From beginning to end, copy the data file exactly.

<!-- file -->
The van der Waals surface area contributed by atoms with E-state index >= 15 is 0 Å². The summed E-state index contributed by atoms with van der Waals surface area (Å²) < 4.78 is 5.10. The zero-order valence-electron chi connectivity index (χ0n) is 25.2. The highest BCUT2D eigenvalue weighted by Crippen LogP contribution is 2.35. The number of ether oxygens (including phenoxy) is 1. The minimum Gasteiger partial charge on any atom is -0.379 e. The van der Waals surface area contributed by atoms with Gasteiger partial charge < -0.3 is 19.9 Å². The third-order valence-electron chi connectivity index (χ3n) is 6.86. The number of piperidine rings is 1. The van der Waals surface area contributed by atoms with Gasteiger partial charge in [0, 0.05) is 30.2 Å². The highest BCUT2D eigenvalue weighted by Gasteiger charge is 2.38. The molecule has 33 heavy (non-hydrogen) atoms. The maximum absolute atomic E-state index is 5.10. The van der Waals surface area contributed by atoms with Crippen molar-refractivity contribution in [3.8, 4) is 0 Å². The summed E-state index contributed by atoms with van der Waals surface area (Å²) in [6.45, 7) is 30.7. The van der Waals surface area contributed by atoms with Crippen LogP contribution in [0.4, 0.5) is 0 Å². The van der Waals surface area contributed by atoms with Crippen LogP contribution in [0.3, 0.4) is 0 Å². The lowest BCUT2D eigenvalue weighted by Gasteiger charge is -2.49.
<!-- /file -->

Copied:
The van der Waals surface area contributed by atoms with E-state index >= 15 is 0 Å². The summed E-state index contributed by atoms with van der Waals surface area (Å²) < 4.78 is 5.10. The zero-order valence-electron chi connectivity index (χ0n) is 25.2. The highest BCUT2D eigenvalue weighted by Crippen LogP contribution is 2.35. The number of ether oxygens (including phenoxy) is 1. The minimum Gasteiger partial charge on any atom is -0.379 e. The van der Waals surface area contributed by atoms with Gasteiger partial charge < -0.3 is 19.9 Å². The third-order valence-electron chi connectivity index (χ3n) is 6.86. The number of piperidine rings is 1. The van der Waals surface area contributed by atoms with Gasteiger partial charge in [0, 0.05) is 30.2 Å². The highest BCUT2D eigenvalue weighted by Gasteiger charge is 2.38. The molecule has 33 heavy (non-hydrogen) atoms. The maximum absolute atomic E-state index is 5.10. The van der Waals surface area contributed by atoms with Crippen molar-refractivity contribution in [3.8, 4) is 0 Å². The summed E-state index contributed by atoms with van der Waals surface area (Å²) in [6.45, 7) is 30.7. The van der Waals surface area contributed by atoms with Crippen LogP contribution in [0.4, 0.5) is 0 Å². The van der Waals surface area contributed by atoms with Crippen LogP contribution in [0.3, 0.4) is 0 Å². The lowest BCUT2D eigenvalue weighted by Gasteiger charge is -2.49.